Sunday, July 17, 2011

Parting Shot: Ravenous

In order to really understand what sot of vitamins you'll be consuming by taking this, please be sure to read the ingredients in Bill's review of Ravenous over here.

There is , I believe, little doubt that Antonia Bird’s Ravenous operates rather differently in its two halves. In that respect, your review proves accurate, in particular with regards to the unusual nature of the first of these two halves. No, the film, at that point at least, is not aiming for pure horror sensibilities, although there something undeniably disturbing things about that portion of the film. Some of the characters are rather light (one thinks back to the Jeremy Davies character, for example), and Robert Carlyle’s tale of cannibalism is told primarily through unreliable, quick cut flashbacks, so the sense of dread rests more on what the viewer’s imagination can conjure up than any genuine scares produced on screen before our eyes. Then, there is the Michael Nyman-Damon Albarn score, which you wisely mentioned and described how it also played a significant role in setting up this strange tone. Your use of the word ‘dread’ might seem à propos, although even despite what was happening on screen, there was something about how director Bird constructed and presented this world which still hinted at something lighter than the nature of what we were seeing. That is why I keep referring to the tone as ‘strange’ for it felt like a hybrid between oddball comedy and horror, like Bird was performing a gangly balancing act on a high wire. It is apt to consider the attempt daring, for I doubt many could readily feel at ease with how things develop. It refuses to be very light, but also refuses to be some sort of mean spirited horror film. To that I say bravo, Ms. Bird.
Where our views diverge more intensely is in how the second half made each of us react. This portion of the film left you disappointed in how Bird seemed to borrow from horror movie tropes to satisfy, let us say, the lowest common denominator. She may have shown technical proficiency in the way she handled the material, but for you it was not as rich as the first half, which demonstrated more gusto and daring. I, on the other hand, while, yes, admiring the technical skill on display, discovered much more interesting thematic story beats occurring. I was a little surprised to read your review and discover that not once did you mention the character arc of the Guy Pierce character, Captain Boyd. What Bird does in the second half of the film is callback to the initial reason why Boyd is there at the fort in the first place: because he was deemed a coward by his superior officers. Knowing that, the fact that Robert Carlyle is always playing psychological games with him, seducing (or trying to) him into joining a variation of ‘the dark side,’ becomes all the more deep in terms of story and character beats. The film makes a strange attempt at trying to tie in what the cannibal is doing with the American expansion of the west, but this effort mostly falters.  Story-wise and thematically it does not work in the slightest and is revealed far, far too late in the picture for it to hold any impactful significance, but there is a lot going on in that second half that rings powerfully with regards to the personally journey of Captain Boyd. Bird decorates many of the scenes with traditional horror ingredients, but she does not lose sight of the aforementioned story aspect that had to be driving the entire movie all along.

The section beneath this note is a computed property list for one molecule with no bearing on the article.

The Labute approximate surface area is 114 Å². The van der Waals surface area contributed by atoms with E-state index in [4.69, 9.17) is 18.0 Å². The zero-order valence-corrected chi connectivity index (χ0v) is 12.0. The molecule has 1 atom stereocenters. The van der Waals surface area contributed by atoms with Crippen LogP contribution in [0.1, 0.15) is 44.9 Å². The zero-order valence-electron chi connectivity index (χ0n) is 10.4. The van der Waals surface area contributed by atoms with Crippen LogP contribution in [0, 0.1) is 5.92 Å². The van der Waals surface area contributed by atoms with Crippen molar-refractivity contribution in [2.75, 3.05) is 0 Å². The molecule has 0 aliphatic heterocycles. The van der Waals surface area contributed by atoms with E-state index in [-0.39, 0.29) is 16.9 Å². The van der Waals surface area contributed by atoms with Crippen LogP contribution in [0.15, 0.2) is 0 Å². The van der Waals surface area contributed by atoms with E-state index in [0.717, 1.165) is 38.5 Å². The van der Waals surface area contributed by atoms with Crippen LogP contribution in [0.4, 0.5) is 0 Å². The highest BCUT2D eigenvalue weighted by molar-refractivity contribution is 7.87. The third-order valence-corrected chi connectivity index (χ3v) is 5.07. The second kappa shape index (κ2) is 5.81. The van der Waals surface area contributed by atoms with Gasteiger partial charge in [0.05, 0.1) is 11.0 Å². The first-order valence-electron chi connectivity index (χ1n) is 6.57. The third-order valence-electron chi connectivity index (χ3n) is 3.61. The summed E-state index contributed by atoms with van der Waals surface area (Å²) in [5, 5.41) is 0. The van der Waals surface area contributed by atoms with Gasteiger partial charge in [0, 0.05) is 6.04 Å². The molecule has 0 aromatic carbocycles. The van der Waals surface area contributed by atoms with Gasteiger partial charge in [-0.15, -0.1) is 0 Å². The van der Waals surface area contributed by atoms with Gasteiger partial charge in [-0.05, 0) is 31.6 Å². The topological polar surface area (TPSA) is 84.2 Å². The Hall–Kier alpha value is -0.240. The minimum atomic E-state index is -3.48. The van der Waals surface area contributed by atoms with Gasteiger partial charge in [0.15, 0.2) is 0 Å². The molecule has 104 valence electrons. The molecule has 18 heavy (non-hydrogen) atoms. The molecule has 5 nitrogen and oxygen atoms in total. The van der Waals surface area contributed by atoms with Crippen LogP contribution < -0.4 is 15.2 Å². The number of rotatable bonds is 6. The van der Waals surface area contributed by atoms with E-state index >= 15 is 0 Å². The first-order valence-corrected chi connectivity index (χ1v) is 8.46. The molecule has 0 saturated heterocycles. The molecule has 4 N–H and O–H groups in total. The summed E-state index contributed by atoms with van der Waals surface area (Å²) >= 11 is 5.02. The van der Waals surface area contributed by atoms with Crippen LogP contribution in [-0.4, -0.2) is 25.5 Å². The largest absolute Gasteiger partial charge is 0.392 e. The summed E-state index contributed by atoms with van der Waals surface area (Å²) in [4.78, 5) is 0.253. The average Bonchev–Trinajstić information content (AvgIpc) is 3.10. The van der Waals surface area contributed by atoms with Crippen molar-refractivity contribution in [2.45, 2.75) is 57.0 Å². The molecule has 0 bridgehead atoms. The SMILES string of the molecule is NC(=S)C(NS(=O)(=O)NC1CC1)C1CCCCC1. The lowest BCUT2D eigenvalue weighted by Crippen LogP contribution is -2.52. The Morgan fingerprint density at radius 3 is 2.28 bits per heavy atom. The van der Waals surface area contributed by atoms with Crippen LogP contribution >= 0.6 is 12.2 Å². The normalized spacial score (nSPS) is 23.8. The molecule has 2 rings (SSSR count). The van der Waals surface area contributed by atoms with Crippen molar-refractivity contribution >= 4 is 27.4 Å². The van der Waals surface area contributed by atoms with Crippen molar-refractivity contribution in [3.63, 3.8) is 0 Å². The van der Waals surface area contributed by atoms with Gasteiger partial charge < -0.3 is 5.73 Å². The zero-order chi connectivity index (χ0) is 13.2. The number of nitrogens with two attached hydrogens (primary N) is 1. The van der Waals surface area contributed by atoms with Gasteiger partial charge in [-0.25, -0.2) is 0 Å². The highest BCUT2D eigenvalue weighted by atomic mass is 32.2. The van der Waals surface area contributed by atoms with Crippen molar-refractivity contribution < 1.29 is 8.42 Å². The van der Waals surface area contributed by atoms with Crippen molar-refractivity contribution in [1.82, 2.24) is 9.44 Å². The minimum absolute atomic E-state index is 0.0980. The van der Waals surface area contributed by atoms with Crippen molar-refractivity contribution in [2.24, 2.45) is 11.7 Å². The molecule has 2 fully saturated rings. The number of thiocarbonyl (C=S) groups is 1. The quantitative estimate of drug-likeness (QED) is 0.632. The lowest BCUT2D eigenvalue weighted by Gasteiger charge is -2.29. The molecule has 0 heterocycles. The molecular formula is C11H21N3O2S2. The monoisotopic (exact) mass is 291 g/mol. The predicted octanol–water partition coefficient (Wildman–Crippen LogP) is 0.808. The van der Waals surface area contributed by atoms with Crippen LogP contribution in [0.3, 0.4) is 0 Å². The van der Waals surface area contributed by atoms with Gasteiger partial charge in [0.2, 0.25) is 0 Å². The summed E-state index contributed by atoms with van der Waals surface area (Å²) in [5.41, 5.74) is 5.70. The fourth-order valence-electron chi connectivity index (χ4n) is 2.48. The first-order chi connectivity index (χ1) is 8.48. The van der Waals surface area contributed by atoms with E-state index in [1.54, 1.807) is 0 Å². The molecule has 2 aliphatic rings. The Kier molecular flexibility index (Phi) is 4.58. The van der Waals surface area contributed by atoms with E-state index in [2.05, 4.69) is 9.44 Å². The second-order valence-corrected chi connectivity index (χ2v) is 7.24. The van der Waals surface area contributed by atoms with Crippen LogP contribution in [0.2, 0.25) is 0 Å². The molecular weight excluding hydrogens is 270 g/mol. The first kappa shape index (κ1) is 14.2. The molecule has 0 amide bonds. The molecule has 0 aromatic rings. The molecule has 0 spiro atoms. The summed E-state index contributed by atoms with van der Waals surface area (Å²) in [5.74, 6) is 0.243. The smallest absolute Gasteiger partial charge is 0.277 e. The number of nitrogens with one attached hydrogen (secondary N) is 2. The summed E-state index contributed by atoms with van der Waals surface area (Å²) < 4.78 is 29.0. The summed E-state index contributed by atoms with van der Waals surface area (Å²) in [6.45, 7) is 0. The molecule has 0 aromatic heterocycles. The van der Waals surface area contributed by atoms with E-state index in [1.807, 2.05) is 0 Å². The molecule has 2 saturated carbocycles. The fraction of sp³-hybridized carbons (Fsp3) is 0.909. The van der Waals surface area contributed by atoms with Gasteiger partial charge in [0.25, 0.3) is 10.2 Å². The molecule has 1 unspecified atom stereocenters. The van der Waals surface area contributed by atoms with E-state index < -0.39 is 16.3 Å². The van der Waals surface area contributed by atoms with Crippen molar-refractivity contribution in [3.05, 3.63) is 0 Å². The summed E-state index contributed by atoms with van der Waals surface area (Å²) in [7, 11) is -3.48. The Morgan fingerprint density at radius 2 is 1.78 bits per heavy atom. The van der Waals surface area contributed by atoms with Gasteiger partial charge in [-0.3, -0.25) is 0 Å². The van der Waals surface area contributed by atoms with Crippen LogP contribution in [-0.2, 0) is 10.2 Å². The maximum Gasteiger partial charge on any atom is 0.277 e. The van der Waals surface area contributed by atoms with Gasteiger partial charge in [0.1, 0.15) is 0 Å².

The film’s second half also explains, albeit in very exaggerated terms, what the ‘raison d’être’ of the Robert Carlyle character is. I like the fact that he cares not for his fellow soldiers, save the few who have joined him in truly living meaning of the ancient Native American tale of eating a man’s power. His performance, which I felt so clearly demonstrated that he was relishing the opportunity to portray such a bizarrely villainous creature, was captivating until the character’s final breath.
Was it that the ‘been there and done that’ horror genre tactics masked what was occurring underneath the story surface? A pity, really, since I believe Antonia Bird pulled off a wonderful little coup. This was made all the more satisfying given that the actor at the center of it all was Guy Pierce, whom I thought to be rather bland when watching an earlier film in this marathon, The Proposition. This film took a similar performance and character (essentially, a bland one) and used it dynamically.
Seriously, Bill, what’s eating you?

1 comment:

Anonymous said...

Our difference definitely is found in Pearce. You saw something I didn't, I'll have to look for that next time out.

Glad to see you give the score some thought, I really dug it, so much so that when I have the time I'm going to seek it out to add to my ever growing amount of scores on my iTunes.

Now, let's saddle up and get those (root) beers!